Al-Razi, a 9th century Persian physician, made the first major Muslim contribution to medicine when he developed treatments for smallpox and measles. He also made significant observations about hay fever, kidney stones, and scabies, and first used opium as an anaesthetic. A generation later, Ibn Sina earned his place as one of the greatest physicians in the world, with his most famous book used in European medical schools for centuries. He is credited with discovering the contagious nature of diseases like tuberculosis, which he correctly concluded could be transmitted through the air, and led to the introduction of quarantine as a means of limiting the spread of such infectious diseases. Other Muslim physicians accurately diagnosed the plague, diphtheria, leprosy, rabies, diabetes, gout, epilepsy, and hemophilia long before the rest of the world. In the 10th century, Al-Zahravi first conducted surgery for the eye, ear, and throat, as well as performing amputations and cauterisations. He also invented several surgical instruments, including those for the inner ear, the throat, and the urethra.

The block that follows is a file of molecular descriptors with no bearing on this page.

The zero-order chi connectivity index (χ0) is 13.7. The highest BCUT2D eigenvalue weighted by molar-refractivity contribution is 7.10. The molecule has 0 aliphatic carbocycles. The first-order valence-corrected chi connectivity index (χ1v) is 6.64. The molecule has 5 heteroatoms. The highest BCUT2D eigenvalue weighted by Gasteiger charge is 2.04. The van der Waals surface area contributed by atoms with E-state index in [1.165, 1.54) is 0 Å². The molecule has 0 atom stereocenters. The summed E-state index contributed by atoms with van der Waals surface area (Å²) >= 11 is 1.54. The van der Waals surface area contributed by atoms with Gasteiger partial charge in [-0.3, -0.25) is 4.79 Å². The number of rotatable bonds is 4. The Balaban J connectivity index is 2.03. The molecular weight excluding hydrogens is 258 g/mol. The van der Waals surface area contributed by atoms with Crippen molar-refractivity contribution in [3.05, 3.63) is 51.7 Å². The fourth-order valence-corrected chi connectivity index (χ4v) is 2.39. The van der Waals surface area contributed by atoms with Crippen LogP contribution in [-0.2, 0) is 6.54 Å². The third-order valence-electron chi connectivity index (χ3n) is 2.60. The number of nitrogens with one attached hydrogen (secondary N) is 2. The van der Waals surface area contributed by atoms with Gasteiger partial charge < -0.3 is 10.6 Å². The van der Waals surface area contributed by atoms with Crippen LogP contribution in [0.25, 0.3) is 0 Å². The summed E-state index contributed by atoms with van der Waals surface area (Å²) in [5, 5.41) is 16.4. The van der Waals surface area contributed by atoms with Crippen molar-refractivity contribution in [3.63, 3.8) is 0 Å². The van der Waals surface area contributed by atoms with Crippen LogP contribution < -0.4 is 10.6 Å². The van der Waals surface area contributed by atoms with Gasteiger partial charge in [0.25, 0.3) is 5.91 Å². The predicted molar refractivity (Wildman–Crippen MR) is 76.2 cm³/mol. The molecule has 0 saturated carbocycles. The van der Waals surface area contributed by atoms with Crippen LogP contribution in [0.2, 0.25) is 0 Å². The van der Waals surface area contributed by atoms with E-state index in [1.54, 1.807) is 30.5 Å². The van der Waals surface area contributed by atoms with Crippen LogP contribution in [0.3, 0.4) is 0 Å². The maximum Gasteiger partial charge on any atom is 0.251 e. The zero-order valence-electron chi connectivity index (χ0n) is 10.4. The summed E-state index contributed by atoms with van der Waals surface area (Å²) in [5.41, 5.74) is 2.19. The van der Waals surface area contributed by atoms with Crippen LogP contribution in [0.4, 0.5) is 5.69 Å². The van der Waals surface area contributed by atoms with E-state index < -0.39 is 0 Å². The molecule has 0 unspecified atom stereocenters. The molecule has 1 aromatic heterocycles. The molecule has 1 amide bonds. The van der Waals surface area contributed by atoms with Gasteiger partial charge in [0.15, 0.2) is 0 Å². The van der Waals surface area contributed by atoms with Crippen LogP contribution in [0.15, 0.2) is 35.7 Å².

Muslims also advanced the field of pharmacology. They experimented with the medical effects of various herbs and other drugs, and familiarised themselves with anaesthetics used in India. There is evidence that some Muslim physicians also adopted the practice of acupuncture from China. Despite many advancements in medicine, however, Muslim physicians still based their work on the idea of the ancient Greek, Galen, that the body was made up of the same four elements as the world in general - earth, air, fire, and water. Contrary to Christian beliefs, Muslim physicians concluded that illness was not due to supernatural forces, but rather to an imbalance in the body's elements, which physicians were able, in many cases, to correct.